Palliative care charities on the brink of state funding crisis

  • Cuts and freezes in statutory funding for children’s hospice and palliative care charities means a bleak outlook for seriously ill children and families in England. 
  • Local authority funding for children’s palliative care charities has fallen dramatically, down by 61% over the last year - only contributing 1% of the money needed.
  • Statutory funding of adult hospices is frozen and distribution varies widely.

Statutory funding for children’s hospices and palliative care charities in England is falling, according to findings released today by national charities, Together for Short Lives and Hospice UK. Local authority funding has been cut dramatically, with an average reduction of 61% as reported by children’s palliative care charities. And the picture for adult palliative care is also worrying: nearly two thirds of hospices for adults (65 per cent) have had their statutory funding frozen or cut in the last financial year (46 per cent frozen, 19 per cent cut).

Services for seriously ill children under threat

Children’s palliative care charity funding is facing a crisis. There are 40,000 children and young people with life-shortening conditions in England and the number is growing. The cost of caring for an increased number of children with complex health conditions is rising, but government funding is failing to keep pace – in fact, it’s declining.

The survey of statutory funding for children’s hospice and palliative care charities in England (looking at local authority, Clinical Commissioning Groups and NHS England funding) reveals a desperately bleak outlook:

  • Cuts mean that local authorities are now only contributing 1% of the money charities need to provide palliative care to seriously ill children. This is despite the duty that councils have to provide short breaks (respite) to all disabled children and young people.
  • On average, the overall amount of statutory funding for charities providing children’s palliative care continues on a downward trajectory, falling year on year (22% in 2015/16 compared to 23% in 2014/15 and 27% in 2013/14).
  • Rising care costs are not matched by statutory funding. The cost of delivering lifeline care and support to seriously ill children in 2015/16 was nearly 10% greater than it was in 2014/15.
  • There is heavy reliance on the Children’s Hospice Grant: Nearly 60% of children’s hospice services say they would be forced to reduce their services if the NHS England children’s hospice grant was no longer available. And over two thirds would be most likely to cut short breaks - leaving families, without respite care, at breaking point. NHS England is consulting on this grant and evidence from this report suggests it needs to be greatly increased.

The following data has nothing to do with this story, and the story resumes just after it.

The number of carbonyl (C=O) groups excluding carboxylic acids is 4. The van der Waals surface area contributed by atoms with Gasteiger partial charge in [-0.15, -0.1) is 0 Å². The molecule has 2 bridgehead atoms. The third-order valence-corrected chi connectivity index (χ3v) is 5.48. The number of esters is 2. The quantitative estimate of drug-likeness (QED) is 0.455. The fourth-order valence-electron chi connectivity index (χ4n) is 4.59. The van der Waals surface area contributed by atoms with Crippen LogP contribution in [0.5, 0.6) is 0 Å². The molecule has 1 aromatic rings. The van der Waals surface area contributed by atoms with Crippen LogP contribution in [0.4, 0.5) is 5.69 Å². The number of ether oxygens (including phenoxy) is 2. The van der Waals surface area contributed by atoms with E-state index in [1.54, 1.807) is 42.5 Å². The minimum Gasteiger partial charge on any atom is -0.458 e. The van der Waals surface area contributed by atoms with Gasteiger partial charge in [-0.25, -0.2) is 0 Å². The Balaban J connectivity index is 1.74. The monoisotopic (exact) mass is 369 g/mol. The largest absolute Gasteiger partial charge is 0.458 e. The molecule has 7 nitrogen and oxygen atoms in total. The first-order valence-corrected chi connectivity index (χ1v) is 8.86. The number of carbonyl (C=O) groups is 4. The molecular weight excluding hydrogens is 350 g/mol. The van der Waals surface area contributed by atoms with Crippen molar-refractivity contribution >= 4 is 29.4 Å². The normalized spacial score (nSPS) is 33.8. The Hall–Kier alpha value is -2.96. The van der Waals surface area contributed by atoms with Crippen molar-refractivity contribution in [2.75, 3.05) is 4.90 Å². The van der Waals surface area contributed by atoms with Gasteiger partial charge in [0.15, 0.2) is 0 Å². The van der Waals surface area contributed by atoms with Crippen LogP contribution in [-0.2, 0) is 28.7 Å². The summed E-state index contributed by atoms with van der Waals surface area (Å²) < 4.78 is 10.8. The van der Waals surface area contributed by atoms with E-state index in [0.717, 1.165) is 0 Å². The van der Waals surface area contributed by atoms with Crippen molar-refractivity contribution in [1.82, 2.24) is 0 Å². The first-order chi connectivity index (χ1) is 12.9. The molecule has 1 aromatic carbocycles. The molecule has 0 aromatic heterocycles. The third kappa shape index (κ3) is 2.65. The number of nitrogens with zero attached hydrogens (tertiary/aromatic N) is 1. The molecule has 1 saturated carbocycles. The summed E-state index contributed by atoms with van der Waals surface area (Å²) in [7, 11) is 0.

• Charities delivering palliative care are worried that unless funding arrangements change they will not be able to meet the needs of these children and may have to cut existing services. This compounds the existing inequitable funding for children’s palliative care across the country.

UK children’s palliative care charity Together for Short Lives says it’s not too late to prevent a crisis in children’s hospice and palliative care funding.

Barbara Gelb OBE, CEO of Together for Short Lives, says:

“We urge the government to listen to children and their families and end this crisis in children’s palliative care funding. The needs of this relatively small but nevertheless significant and growing number of children, with the weakest voice, are often not heard or ignored. Inadequate funding of children’s palliative care services – across health and social care – means we are collectively failing the most vulnerable children in society, choosing to turn away from families who need help the most.

“We believe that ministers should follow the example of the Scottish Government, which has recently committed £30 million funding to Children’s Hospice Association Scotland (CHAS) over the next five years. We’re calling on the UK government to re-examine funding arrangements as a matter of urgency and carry out a national inquiry into the state of children’s palliative care funding in England.

“We need to work together and act today to avert a painful crisis tomorrow. The Chancellor’s Autumn Statement provides that opportunity. It’s time to fund - not fail - services for seriously ill children and their families.”

The picture for adults

Nearly two thirds of hospices for adults (65 per cent) have had their statutory funding frozen or cut in the last financial year (46 per cent frozen, 19 per cent cut). The lack of a coherent commissioning model nationally means the statutory funding of hospice care is effectively randomly distributed across England and is often not based on people’s actual care needs at the end of life.

Tracey Bleakley, CEO of Hospice UK says the Government needed to pay attention to these early warning signs to avoid a commissioning crisis in adult palliative care:

“The current statutory funding situation for adult hospices is very concerning and poses a significant threat to the long-term sustainability of the sector.

“Hospices are having to deliver more year after year with standstill NHS resources, putting more pressure on community fundraising to help bridge the gap. This all comes when an ageing population is putting unprecedented demand on hospice care services

“There needs to be more investment and also fairer funding from the government for hospice care now - to supplement the vital support provided by local communities and prevent hospices reaching crisis point.”

Read our report

Together with Hospice UK, we asked charities providing hospice and palliative care in England to tell us how much statutory money they receive. You can read our full findings and recommendations here 

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